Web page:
One day it was there: an erudite blog with poetry, prose, reflections and intuitions. The next, it was gone. It was like being stood up five years into the relationship, but without the mirth of the bar staff.
This was no accidental outage, no 404 error, this was a deliberate act of suicide by the site owner. ‘The author of this site has deleted their blog’. Someone had woken up on the morning of Monday 9th May, 2011, and decided that their site, with all of it’s ramblings, musings, pithy observations and touching modesty had to go. They had built a body of work, a following, maybe not an opus, but certainly a decent paperback, but clearly it was not enough.
In a digital age, we are used to the persistence of data. It’s positively impossible to really shift something, even if you want to. I’m reading Richard Mabey’s excellent book on ‘Weeds’ at the moment (http://www.amazon.co.uk/Weeds-vagabond-gatecrashed-civilisation-changed/dp/184668076X), where he talks at length about the early volumes, written by Greek herbalists and medieval monks. In particular, he talks with reverence about one tome, nearly 900 years old, still in perfect condition in the Bodlean Library in Oxford.
The chances of such an illustrated work surviving for 900 years are slim, avoiding damage by fire, water or simply loved to death through extensive foxing. Websites are different. They never become dog eared, they never fade, the binding never gives out and you don’t have to pack them in a box in the attic when you grow tired of them but don’t want to throw them out just yet. They are indexed and mirrored, inherently pervasive and have a strange feel of permanence about them.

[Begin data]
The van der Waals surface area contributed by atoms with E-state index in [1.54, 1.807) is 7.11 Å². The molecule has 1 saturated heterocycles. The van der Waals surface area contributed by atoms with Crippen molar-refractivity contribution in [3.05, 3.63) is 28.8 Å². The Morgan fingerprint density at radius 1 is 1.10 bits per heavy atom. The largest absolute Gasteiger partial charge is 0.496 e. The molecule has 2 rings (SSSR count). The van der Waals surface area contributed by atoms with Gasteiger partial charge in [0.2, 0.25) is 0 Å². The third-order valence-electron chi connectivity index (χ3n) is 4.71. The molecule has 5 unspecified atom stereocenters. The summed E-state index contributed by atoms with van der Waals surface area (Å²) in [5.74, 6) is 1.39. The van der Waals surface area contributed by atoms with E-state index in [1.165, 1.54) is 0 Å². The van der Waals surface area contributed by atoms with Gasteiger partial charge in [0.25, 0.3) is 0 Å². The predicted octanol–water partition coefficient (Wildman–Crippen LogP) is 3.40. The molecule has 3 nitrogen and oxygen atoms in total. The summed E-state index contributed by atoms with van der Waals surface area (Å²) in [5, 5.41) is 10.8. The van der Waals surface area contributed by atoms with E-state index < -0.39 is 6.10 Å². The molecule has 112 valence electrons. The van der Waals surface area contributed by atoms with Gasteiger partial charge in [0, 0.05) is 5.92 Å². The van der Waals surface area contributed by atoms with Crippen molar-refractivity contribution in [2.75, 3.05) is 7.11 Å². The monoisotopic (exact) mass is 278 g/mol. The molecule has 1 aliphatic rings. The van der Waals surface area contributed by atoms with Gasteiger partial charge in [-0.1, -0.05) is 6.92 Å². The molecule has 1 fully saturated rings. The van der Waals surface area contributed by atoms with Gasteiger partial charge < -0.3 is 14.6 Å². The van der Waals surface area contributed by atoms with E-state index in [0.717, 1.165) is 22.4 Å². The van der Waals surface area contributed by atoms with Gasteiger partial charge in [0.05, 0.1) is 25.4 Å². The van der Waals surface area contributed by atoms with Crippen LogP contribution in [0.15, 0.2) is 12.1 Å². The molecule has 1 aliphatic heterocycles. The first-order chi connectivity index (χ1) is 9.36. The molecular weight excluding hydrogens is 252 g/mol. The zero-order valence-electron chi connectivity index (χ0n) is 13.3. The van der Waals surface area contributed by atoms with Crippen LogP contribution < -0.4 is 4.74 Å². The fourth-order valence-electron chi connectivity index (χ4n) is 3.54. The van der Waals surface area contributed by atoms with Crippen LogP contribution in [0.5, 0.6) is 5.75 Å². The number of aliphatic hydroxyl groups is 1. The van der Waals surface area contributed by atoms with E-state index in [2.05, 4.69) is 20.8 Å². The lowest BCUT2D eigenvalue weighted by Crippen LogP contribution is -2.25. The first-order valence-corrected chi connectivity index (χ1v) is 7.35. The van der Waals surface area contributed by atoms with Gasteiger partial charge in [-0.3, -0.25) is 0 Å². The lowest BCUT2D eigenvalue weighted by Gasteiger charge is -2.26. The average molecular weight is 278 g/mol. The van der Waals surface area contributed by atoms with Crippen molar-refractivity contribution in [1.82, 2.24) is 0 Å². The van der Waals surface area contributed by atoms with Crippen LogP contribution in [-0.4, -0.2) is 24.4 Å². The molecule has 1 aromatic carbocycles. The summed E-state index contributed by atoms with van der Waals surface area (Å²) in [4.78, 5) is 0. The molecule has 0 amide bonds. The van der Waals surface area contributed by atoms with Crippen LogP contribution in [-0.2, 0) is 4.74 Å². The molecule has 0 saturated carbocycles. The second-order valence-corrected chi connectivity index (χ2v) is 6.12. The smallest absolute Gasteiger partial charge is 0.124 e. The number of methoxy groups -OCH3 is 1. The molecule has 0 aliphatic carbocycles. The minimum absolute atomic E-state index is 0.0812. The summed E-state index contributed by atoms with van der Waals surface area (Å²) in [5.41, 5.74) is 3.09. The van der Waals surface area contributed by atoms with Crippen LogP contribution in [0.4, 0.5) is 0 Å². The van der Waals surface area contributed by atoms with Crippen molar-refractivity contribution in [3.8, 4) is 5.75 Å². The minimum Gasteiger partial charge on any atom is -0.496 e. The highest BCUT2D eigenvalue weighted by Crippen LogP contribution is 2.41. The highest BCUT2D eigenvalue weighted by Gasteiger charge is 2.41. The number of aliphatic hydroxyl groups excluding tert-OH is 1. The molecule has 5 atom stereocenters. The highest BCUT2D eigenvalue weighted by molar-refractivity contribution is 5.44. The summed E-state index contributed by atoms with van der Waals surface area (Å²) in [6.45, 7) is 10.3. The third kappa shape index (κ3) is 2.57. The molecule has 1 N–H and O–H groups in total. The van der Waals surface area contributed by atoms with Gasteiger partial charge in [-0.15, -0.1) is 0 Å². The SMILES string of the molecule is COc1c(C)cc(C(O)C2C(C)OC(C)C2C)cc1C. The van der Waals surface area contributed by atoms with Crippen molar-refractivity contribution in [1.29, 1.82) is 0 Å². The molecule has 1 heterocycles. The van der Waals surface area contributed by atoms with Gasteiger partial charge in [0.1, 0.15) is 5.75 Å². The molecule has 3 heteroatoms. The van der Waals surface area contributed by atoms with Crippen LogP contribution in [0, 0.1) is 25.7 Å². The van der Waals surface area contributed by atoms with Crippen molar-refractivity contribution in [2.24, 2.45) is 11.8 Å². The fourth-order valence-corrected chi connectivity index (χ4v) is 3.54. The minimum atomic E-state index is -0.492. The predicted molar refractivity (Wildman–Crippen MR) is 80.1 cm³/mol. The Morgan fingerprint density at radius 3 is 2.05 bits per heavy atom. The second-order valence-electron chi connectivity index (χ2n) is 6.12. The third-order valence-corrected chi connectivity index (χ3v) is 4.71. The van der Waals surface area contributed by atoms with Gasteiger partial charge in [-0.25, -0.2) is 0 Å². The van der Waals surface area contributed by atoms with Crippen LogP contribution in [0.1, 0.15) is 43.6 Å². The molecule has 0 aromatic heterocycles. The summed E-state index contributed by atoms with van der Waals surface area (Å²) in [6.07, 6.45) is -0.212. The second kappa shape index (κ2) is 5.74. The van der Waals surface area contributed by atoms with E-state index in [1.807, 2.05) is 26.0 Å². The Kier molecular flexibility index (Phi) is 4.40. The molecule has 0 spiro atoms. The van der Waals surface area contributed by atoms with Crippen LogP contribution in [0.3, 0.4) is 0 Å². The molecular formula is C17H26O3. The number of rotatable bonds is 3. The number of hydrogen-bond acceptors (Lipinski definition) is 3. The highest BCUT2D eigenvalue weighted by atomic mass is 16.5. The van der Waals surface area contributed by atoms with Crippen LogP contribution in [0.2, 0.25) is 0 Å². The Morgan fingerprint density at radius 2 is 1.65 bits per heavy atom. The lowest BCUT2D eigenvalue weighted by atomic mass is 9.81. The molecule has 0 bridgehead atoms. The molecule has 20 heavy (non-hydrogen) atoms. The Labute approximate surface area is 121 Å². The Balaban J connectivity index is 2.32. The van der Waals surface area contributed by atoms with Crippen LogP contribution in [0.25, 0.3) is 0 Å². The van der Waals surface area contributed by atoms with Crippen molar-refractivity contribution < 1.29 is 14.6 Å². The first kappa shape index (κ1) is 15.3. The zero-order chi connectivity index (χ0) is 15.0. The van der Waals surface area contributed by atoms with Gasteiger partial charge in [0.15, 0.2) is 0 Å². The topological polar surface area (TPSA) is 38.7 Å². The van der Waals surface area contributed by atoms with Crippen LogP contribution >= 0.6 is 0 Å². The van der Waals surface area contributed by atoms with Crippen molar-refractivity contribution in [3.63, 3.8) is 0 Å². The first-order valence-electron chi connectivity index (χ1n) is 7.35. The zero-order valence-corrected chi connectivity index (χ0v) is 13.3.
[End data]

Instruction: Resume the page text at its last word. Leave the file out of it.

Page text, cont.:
The challenges of indexing and ‘saving’ all of this information is one that Google and chums have thankfully taken on for us, and, indeed, for certain key sites, there are active conservation programmes. Certainly the Library of Congress saves all governmental emails for future generations to chuckle about.
When knowledge is created, there is a sense of permanence about it, the sudden loss is disturbing. It’s like losing the contacts on your phone; although they are only digital, only virtual, they have a feel of solidity about them and their loss provokes a very emotional response.
At a time when we are examining how to create communities online, building their architecture in software and their culture in shared discussions and writing, the permanence of these structures is important. Do we accept that, Atlantis like, they are swept away with time, or do we imagine that they will persist forever?